Heroic Overture for orchestra, 1952, 6'


Heroic Overture /excerpt

Performers: London Symphony Orchestra, Jascha Horenstein - conductor; 1993 UNICORN-KANCHANA

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The origins of Heroic Overture go back to the first days of the Second World War, which Andrzej Panufnik spent in Warsaw, helping to defend the Polish capital against the attack by Nazi Germany. This is how the composer remembered that period many years later:

My idea for Heroic Overture with its triumphant conclusion came to me in 1939 in Warsaw, after the Germans first attacked and met with the most heroic resistance from the Polish nation. At once my thoughts turned to the rousing widely sung patriotic song, Warszawianka which seemed to embody the desperate yet still optimistic spirit of the moment. I did not wish to actually quote the melody or even to use elements of it in my overture— but I wanted to allow its spirit to pervade my own invention.

Unfortunately, however, I got no further than the outline sketches. Just at that time Poland was unexpectedly stabbed in the back by the Stalin-Hitler pact (in September 1939), so that I lost all my optimism about immediate defeat of the Nazis, and my idea to compose a work with a victorious conclusion disintegrated.

However, in the early 1950s, when the musical world in Poland was increasingly fettered by socialist realism and artists, including Panufnik, were looking for ways to express their artistic ideas, the abandoned theme returned to the composer once again:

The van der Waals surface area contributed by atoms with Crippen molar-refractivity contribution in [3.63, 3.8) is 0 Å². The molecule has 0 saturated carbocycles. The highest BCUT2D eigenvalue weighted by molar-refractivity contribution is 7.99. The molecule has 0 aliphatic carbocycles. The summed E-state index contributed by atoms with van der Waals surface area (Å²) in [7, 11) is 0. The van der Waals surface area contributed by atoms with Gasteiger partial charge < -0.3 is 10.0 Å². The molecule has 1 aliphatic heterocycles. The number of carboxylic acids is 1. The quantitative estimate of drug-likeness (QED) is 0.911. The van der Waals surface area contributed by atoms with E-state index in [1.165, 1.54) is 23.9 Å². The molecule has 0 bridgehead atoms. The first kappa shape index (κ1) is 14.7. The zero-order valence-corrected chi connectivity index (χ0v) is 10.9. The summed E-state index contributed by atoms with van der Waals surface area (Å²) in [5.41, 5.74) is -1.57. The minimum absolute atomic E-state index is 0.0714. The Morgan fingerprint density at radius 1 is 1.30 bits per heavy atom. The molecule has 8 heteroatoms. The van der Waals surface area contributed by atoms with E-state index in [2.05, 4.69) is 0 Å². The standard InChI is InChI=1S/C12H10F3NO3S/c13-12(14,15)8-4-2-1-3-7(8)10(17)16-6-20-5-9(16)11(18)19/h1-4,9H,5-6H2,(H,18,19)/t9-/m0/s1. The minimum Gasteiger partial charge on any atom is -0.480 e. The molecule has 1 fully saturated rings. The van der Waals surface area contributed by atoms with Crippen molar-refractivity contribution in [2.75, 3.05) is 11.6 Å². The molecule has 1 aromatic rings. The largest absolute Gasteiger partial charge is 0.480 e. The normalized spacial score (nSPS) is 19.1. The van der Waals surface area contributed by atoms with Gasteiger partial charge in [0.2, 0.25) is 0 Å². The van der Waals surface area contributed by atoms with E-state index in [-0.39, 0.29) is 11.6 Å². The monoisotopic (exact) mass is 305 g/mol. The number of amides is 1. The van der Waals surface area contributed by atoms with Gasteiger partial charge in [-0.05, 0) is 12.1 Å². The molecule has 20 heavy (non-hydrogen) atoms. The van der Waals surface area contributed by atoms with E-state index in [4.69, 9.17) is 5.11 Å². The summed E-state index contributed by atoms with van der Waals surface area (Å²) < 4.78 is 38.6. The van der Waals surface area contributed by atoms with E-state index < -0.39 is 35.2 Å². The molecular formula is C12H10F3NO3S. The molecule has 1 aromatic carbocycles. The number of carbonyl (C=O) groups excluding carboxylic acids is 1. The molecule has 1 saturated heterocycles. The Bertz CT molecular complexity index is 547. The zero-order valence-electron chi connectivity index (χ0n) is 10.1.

I was once more haunted by the echoes of my unfinished Heroic Overture of 1939. The theme and the harmonic and rhythmic elements came drifting back, reminding me that this overture had been intended as an expression of my confidence in my fellow countrymen to survive as an independent nation in the face of the Nazi invasion. This time the nature of our invasion was more psychological than physical, but the need to assert defiance and faith in our future was greater than ever.

I was able to resuscitate from my memory its 1939 structure: not only the first thematic idea but also the second one, which is introduced by the violins, with woodwinds entering two bars later with the same melodic line but inverted. These two voices build up together - and then return to the point of departure in reverse: all the time on the rhythmical pattern of the basic theme but augmented to 3/2 meter. Following a succession of sharply dissonant clashes played fortissimo by the whole orchestra, at the end the victorious climax finally emerges in 'heroic' E flat major chords.

This is how Panufnik’s several-minute-long, very dynamic Heroic Overture came into being. Its original version was performed in Kraków in 1950, but later the composer thoroughly changed it and the score he regarded as official was completed in 1952. 

The work was enthusiastically received. It was premiered on 16 May 1952 in Warsaw, with the Warsaw Philharmonic Orchestra conducted by Witold Rowicki. In late July that year Panufnik conducted a performance of it in Helsinki, where the Heroic Overture was featured in a programme comprising works which had won prizes in national pre-Olympic Competitions organised in connection with the summer Olympic Games taking place in 1952 in Finland’s capital.